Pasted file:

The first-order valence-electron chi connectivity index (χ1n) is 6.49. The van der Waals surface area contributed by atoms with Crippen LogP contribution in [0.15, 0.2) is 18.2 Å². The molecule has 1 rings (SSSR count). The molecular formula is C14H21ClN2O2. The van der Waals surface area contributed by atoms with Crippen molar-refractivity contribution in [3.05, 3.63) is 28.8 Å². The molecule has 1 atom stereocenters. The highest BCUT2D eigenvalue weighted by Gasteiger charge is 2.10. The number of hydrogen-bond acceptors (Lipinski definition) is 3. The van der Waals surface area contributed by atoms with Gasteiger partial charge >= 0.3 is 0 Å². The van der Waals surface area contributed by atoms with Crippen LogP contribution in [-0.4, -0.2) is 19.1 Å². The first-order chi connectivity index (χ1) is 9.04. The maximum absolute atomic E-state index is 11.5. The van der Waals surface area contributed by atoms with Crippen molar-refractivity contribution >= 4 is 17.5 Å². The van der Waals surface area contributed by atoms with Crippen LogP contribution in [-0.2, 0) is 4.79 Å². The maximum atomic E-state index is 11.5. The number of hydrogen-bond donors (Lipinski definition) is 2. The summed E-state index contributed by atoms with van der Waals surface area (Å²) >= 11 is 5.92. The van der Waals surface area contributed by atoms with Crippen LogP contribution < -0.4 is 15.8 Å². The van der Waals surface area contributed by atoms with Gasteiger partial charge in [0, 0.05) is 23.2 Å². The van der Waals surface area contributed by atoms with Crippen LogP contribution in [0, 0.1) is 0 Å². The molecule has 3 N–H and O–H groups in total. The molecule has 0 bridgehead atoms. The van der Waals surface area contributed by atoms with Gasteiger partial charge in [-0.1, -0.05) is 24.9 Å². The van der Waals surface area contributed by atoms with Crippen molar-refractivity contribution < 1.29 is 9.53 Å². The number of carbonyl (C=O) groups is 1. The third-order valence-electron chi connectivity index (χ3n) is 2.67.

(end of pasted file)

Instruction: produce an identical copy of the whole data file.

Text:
The first-order valence-electron chi connectivity index (χ1n) is 6.49. The van der Waals surface area contributed by atoms with Crippen LogP contribution in [0.15, 0.2) is 18.2 Å². The molecule has 1 rings (SSSR count). The molecular formula is C14H21ClN2O2. The van der Waals surface area contributed by atoms with Crippen molar-refractivity contribution in [3.05, 3.63) is 28.8 Å². The molecule has 1 atom stereocenters. The highest BCUT2D eigenvalue weighted by Gasteiger charge is 2.10. The number of hydrogen-bond acceptors (Lipinski definition) is 3. The van der Waals surface area contributed by atoms with Gasteiger partial charge >= 0.3 is 0 Å². The van der Waals surface area contributed by atoms with Crippen LogP contribution in [-0.4, -0.2) is 19.1 Å². The first-order chi connectivity index (χ1) is 9.04. The maximum absolute atomic E-state index is 11.5. The van der Waals surface area contributed by atoms with Crippen molar-refractivity contribution >= 4 is 17.5 Å². The van der Waals surface area contributed by atoms with Crippen LogP contribution in [-0.2, 0) is 4.79 Å². The maximum atomic E-state index is 11.5. The number of hydrogen-bond donors (Lipinski definition) is 2. The summed E-state index contributed by atoms with van der Waals surface area (Å²) >= 11 is 5.92. The van der Waals surface area contributed by atoms with Crippen LogP contribution < -0.4 is 15.8 Å². The van der Waals surface area contributed by atoms with Gasteiger partial charge in [0, 0.05) is 23.2 Å². The van der Waals surface area contributed by atoms with Crippen LogP contribution in [0, 0.1) is 0 Å². The molecule has 3 N–H and O–H groups in total. The molecule has 0 bridgehead atoms. The van der Waals surface area contributed by atoms with Gasteiger partial charge in [-0.1, -0.05) is 24.9 Å². The van der Waals surface area contributed by atoms with Crippen molar-refractivity contribution < 1.29 is 9.53 Å². The number of carbonyl (C=O) groups is 1. The third-order valence-electron chi connectivity index (χ3n) is 2.67.